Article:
It's hard to mention the Samsung Galaxy range of smartphones without mentioning the sheer range of devices that it covers, from the highest end powerhouses such as the Samsung Galaxy S4, all the way through to the wallet-friendly Samsung Galaxy Fame.
The Samsung Galaxy S4 may not be proving as popular as the Korean firm had hoped, yet that hasn't stopped it extending the S4 range, equipping it with the Samsung Galaxy S4 Zoom, Samsung Galaxy S4 Active and the smaller Samsung Galaxy S4 Mini being reviewed here.
Being the baby of the S4 range, the Samsung Galaxy S4 Mini manages to slide in at a relatively reasonable price point, depending on where you look. SIM-free offerings have been seen as low as £360 (around AU$595), and you can get it for free on UK contracts starting at £21 per month if you're willing to give up having oodles of data.
This puts the Samsung Galaxy S4 Mini right up against the well established Nokia Lumia 820, Sony Xperia SP, and the ageing, yet incredibly popular Samsung Galaxy S3. But its main competitor is the HTC One Mini, the cut-down version of the world's best smartphone.
However, it seems that like with the Samsung Galaxy S3 mini, the South Korean brand has sliced its handset down from the full-fat Galaxy S4 even more than its Taiwanese rival - which could explain why it's slightly cheaper to buy at the moment.
We're also left a little confused by the need for a Samsung Galaxy S4 Mini, possibly something brought on by the way that Samsung's nearest and dearest rival, based out in Cupertino, handles things.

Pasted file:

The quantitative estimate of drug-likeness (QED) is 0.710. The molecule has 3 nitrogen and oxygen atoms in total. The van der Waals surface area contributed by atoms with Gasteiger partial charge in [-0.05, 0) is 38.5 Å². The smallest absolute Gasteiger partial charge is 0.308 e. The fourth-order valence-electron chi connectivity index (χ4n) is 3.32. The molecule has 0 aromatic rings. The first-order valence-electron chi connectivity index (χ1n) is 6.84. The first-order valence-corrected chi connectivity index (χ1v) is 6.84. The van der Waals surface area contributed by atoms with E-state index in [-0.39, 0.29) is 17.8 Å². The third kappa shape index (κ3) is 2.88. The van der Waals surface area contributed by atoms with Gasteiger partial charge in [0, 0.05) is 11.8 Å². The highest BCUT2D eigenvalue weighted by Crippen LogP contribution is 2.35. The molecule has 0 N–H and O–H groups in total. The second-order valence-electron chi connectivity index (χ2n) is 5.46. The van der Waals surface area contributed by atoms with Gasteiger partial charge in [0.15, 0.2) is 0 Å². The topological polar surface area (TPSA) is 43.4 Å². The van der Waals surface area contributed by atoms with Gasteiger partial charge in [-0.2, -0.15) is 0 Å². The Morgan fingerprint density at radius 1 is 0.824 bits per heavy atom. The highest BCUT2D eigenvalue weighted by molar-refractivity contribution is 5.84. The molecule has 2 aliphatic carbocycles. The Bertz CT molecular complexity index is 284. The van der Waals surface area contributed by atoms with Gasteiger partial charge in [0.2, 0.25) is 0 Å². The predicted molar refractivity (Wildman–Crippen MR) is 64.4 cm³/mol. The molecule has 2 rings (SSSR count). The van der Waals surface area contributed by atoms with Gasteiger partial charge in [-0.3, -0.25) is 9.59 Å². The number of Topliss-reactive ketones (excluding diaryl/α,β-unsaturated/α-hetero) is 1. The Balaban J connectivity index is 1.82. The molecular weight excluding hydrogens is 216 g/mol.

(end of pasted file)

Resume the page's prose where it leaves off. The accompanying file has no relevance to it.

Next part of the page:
Apple hasn't, as yet, released a lower powered version of its flagship handset, instead relying on sales of a previous iteration, but rumours of an iPhone 5C, offered at a lower cost, keep wandering around. This begs the question, does Samsung need the Galaxy S4 Mini, when it already has the Galaxy S3?
This is something that we shall take a look at, but looked at entirely on its own, a dual-core processor clocked at 1.7GHz coupled with 1.5GB of RAM definitely sets the Samsung Galaxy S4 Mini off to a decent start. A 4.3-inch Super AMOLED qHD display adorns the face of the S4 Mini.
It's also important to note that the Mini name is about as far as Mini goes. The 4.3-inch screen is larger than that of the iPhone 5, and the whole handset measures in with a smaller yet deeper frame than the Samsung Galaxy S4, at 124.6 x 61.3 x 8.94mm (4.9 x 2.4 x 0.4 inches).
The plastic chassis is more fitting to a handset of this pricing and helps to keep the weight low at only 107g (3.8oz).